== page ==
“I don’t really remember that much about my goal. All I know is that it hit the back of the net, and soon after that the final whistle went,” said a delighted Diana Matheson, in an exclusive chat with FIFA.com, following Canada’s 1-0 victory over France on Thursday in the Women’s Olympic Football Tournament’s bronze medal match. The midfielder’s stoppage-time strike in Coventry not only ensured victory, but secured a creditable third place for the Canucks at London 2012.
Matheson’s memory lapse is a good indicator of the emotions involved in achieving one of the greatest feats in the country’s footballing history. It is an accomplishment that appeared unlikely at certain moments of the second half, when an energised French side continually threatened to find a way through a tiring Canadian rearguard.
“France had an amazing number of chances, and we were under a lot of pressure. But Erin, our goalkeeper, had a great match,” she said.
It is impossible to praise the last-gasp goalscorer in such an encounter without expanding the plaudits to the entire North American defence, starting with the aforementioned Erin McLeod, who succeeded in keeping Les Bleues’ incessant attacks at bay during the second period.
“At the start of the tournament, I conceded a few avoidable goals,” said the smiling Canadian keeper, standing outside the winning dressing room. “That just makes me feel even prouder of what we’ve managed to do today. I should point out that I’m very fortunate to have had such a strong defence in front of me – my team-mates were there to help me out when I needed them,” she added.
Past, present, future
“We weren’t expected to do so well, but we ran the United States close and just beat one of the best sides in the world. I’m so proud of my team,” added McLeod. France were indeed most observers’ pre-match favourites, following their resounding 4-0 victory over Canada during the FIFA Women’s World Cup Germany 2011™.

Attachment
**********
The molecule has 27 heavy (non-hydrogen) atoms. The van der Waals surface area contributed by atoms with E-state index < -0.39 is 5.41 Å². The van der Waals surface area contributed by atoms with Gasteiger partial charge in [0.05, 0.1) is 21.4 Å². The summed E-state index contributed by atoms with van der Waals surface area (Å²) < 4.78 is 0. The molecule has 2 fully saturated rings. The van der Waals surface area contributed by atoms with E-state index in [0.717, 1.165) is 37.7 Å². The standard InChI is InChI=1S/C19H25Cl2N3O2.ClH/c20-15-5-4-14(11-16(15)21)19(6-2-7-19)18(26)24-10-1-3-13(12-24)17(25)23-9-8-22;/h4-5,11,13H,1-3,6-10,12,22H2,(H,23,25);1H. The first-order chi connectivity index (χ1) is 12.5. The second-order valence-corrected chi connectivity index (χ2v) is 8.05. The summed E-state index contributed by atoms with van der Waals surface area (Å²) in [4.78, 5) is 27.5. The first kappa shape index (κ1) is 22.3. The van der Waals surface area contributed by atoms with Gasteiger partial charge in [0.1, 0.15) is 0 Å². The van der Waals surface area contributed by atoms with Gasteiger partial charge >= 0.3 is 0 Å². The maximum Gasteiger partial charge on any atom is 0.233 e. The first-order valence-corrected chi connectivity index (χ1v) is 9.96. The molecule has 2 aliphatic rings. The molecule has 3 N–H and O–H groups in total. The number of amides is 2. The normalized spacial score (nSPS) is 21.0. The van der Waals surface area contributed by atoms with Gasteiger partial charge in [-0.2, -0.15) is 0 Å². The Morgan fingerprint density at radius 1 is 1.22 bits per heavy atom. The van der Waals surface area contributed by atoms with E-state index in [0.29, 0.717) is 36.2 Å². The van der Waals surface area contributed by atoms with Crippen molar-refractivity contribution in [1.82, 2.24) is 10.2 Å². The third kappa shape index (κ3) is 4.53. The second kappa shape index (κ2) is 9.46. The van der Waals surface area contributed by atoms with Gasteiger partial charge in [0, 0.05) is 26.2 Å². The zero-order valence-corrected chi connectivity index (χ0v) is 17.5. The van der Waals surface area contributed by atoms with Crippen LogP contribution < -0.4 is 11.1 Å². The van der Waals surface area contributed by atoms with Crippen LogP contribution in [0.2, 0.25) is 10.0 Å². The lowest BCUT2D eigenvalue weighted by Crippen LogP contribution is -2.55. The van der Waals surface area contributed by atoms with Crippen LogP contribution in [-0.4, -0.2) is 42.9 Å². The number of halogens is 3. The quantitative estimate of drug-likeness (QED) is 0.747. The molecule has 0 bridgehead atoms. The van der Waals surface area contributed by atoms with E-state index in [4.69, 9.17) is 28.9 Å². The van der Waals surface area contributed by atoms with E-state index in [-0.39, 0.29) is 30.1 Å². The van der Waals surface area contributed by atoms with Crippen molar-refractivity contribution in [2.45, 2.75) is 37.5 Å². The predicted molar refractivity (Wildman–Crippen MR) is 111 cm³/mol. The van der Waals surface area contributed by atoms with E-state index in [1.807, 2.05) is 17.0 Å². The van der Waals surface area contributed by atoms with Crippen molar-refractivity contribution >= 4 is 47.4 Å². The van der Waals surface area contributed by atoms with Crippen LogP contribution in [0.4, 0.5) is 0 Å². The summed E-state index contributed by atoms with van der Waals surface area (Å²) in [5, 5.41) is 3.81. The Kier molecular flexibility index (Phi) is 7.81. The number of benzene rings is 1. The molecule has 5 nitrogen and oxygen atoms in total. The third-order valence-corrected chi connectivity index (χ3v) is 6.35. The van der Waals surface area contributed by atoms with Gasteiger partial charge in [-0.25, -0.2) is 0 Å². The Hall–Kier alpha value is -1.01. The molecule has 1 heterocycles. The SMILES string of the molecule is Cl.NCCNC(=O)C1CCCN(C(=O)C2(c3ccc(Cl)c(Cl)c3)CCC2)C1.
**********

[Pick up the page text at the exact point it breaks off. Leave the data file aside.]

“That was a year ago, and we’ve changed coaches in the meantime,” pointed out the Alberta-born shot-stopper. “John Herdman has really outdone himself with us. I’d like to congratulate him and his backroom staff. When people put in so much work on your behalf, it motivates you to pay them back on the pitch. We’ve got players who are at the peak of their careers, and the excellent atmosphere in our squad is what made the difference in this competition,” she said.
After the remarkable effort put in by the Canadians during their intense adventure, the bronze medallists will now be able to properly savour their success. “It’s an historic moment for Canada. Obviously, everyone wants to win a gold medal, but I’m just so pleased for our country as well,” she continued.
This unexpected exploit has come at just the right time for the CONCACAF country, bearing in mind the appointment that is circled on their national calendar three years from now. “This result can only help, with us due to host the next Women’s World Cup in 2015,” she said.
The keeper is also grateful for the support the Canucks have received during the event. “The reaction back home has been incredible – people have followed our run with interest. Everyone was glued to their televisions when we played the USA. We’ve helped raise the profile of our sport, and that might well lead to the creation of a professional women’s league,” concluded McLeod, before accompanying her ecstatic team-mates to the medal ceremony in London.